India currently spends about 1% of GDP on healthcare. China spends about 3% and the US about 8.3%. That is about to change. If things go as per plan, Prime Minister Narendra Modi's government is planning to rollout Universal Healthcare for India beginning April 2015. The project will be taken up in phases and would eventually cover the entire country by March 2019.
I have always been a proponent of Universal Healthcare. The erstwhile united Andhra Pradesh state had shown the way by implementing the dramatically successful Aarogyasri scheme where people who were below the poverty line (BPL) were given access to healthcare they could only have dreamed of in the past. Currently, of course, the number of beneficiaries of the scheme far exceed the number of people who were BPL as per the records. The scheme is being misused by people who are not the intended beneficiaries. Despite this, I would say the scheme is really good because the lives of thousands of poor people are being saved every year thanks to this scheme. The loopholes must be plugged and the scheme continued.
Modi's task would, of course, be far more challenging. For starters, however, they wouldn't have to worry about unintended beneficiaries getting the benefits of the scheme. There would be no unintended beneficiaries as the scheme is not restricted to BPL people. It is for all. Some might argue that this is not wise as there was no need to subsidise healthcare for people who could afford it. While this argument holds merit in the case of the super rich, ask any middle class family with someone on a chronic condition like dialysis and you would see how medical treatment can wipe out any average family's life's savings in just a few months.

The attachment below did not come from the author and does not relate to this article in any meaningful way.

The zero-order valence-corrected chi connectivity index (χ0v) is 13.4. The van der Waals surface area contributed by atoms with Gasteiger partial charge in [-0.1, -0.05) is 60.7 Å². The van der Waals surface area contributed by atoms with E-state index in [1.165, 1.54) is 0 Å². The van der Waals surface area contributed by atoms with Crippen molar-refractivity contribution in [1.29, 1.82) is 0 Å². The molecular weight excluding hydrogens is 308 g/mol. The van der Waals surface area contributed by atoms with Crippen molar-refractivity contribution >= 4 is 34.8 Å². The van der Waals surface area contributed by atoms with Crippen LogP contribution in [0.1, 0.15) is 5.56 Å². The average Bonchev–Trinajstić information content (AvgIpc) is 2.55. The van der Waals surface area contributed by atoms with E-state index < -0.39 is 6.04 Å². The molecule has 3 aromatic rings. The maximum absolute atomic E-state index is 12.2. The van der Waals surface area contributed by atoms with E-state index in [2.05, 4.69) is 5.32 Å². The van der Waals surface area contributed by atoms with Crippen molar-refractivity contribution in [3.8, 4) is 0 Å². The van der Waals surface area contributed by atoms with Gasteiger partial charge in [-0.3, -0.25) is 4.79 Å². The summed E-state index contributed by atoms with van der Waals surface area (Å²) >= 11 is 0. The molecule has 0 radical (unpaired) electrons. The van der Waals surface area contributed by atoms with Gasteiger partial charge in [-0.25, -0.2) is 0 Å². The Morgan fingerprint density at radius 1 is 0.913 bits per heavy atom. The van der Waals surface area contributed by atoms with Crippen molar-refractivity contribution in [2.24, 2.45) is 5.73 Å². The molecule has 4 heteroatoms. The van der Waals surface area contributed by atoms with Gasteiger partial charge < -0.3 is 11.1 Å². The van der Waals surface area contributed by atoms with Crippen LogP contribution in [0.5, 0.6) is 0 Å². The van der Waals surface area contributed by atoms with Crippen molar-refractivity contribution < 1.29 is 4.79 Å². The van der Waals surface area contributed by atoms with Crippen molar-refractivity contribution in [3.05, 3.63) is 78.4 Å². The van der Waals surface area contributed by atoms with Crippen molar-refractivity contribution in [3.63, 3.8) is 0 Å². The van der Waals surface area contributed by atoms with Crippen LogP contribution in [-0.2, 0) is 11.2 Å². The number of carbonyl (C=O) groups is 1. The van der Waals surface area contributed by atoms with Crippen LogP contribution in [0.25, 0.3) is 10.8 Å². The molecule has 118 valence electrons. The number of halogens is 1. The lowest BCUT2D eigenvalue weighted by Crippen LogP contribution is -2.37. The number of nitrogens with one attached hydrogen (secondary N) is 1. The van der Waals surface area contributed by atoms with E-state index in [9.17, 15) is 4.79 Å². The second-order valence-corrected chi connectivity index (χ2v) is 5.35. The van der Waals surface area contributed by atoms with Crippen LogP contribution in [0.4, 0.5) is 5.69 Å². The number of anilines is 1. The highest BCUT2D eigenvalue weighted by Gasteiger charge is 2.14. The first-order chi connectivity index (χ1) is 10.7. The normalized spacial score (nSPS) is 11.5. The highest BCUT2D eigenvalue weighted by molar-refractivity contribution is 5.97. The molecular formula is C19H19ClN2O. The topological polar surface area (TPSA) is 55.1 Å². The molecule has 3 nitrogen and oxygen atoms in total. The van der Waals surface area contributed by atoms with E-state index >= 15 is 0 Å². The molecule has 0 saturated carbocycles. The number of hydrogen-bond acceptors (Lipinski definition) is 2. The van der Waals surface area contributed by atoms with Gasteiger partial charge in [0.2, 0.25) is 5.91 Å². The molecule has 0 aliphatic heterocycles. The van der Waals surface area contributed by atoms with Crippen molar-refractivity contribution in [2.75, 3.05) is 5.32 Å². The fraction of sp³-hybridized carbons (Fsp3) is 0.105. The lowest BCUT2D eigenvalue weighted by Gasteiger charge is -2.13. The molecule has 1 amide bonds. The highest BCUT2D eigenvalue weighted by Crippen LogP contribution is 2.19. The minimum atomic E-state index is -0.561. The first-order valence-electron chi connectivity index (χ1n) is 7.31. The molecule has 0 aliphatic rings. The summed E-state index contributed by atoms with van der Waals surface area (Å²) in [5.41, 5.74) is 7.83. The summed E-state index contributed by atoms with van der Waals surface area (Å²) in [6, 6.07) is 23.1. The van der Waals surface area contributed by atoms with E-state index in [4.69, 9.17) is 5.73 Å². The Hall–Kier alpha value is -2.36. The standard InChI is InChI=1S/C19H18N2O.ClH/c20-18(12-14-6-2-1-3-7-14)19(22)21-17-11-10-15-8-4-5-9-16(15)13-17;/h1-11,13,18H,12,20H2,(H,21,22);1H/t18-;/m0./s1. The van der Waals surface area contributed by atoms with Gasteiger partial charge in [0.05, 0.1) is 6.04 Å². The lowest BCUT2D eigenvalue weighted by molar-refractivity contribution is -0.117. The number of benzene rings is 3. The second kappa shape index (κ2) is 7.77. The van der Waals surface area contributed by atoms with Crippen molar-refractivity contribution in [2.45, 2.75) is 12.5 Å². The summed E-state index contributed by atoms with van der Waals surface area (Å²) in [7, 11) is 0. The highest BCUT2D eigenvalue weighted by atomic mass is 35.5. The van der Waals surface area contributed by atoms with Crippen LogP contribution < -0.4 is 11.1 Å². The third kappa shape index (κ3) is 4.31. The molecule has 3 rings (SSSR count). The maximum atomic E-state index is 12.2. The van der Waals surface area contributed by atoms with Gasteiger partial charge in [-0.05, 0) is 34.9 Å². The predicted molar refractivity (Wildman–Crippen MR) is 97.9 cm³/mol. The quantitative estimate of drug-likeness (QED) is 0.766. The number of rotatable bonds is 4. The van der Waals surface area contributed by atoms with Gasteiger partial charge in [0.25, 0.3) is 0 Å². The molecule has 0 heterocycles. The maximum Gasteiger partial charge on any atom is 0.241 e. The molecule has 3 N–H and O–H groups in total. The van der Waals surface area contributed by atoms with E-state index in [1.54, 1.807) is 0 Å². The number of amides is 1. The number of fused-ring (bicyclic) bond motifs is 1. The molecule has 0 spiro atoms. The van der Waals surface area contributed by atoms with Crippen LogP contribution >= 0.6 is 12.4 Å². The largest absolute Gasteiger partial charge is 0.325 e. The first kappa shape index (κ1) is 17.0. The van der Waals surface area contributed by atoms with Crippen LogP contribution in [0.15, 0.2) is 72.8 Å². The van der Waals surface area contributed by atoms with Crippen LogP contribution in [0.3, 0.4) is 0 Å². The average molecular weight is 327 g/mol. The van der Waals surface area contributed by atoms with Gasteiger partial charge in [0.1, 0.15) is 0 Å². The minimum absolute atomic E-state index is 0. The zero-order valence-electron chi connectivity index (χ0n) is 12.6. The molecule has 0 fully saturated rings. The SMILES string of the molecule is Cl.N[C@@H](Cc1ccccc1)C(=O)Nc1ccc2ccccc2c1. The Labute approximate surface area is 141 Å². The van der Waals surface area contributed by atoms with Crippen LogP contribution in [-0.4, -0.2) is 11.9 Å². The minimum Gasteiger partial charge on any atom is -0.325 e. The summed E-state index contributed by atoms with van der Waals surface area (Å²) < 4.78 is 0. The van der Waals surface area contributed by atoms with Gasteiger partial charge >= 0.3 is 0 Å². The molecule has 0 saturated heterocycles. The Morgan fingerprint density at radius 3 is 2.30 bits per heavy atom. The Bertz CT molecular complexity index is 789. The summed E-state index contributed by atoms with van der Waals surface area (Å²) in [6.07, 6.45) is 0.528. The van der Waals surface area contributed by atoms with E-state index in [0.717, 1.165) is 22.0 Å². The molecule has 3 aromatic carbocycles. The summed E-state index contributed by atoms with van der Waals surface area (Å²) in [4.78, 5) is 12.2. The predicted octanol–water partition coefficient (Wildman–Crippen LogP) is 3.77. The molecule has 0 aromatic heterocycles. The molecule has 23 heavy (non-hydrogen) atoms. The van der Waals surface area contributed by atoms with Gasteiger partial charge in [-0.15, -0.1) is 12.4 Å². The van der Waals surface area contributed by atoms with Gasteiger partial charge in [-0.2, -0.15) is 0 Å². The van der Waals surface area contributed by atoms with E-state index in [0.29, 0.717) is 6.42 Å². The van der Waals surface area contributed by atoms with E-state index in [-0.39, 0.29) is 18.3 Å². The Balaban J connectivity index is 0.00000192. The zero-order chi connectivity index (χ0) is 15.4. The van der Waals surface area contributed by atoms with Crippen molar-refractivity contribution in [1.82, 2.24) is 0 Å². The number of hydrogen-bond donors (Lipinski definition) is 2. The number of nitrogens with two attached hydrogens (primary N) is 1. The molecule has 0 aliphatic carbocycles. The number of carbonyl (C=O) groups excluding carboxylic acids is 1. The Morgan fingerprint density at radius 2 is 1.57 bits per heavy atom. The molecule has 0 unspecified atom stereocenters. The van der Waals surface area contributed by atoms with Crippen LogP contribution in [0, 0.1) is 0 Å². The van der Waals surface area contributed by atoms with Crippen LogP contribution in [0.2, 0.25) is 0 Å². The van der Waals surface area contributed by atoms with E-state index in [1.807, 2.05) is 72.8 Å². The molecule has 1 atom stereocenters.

The scheme is going to cost the government about $11.4 billion annually. To put this number in perspective, India spent $47.4 billion on defence in 2013. So a fourth of that for Universal Healthcare is a good bargain, if you ask me!
The plan is being thought through well. Primary healthcare will continue to be offered by the Government especially in rural areas where infrastructure is going to be improved. Tertiary healthcare is going to be offered through the insurance model. The scheme includes some basic drugs and diagnostic tests free.
While reaching the entire country in an effective way will obviously take decades (which is not surprising since it involves a sixth of the world's population!), we must not shy away from this basic necessity of the people due to this. A beginning has to be made somewhere.
I have always maintained that access to healthcare should be a fundamental right. No citizen of the country should be allowed to suffer if a treatment is available just because he or she cannot afford it.
Dr. Martin Luther King, Jr had once said, "Of all the forms of inequality, injustice in health care is the most shocking and inhuman." Let us not allow this injustice in health care to continue for much longer in our country.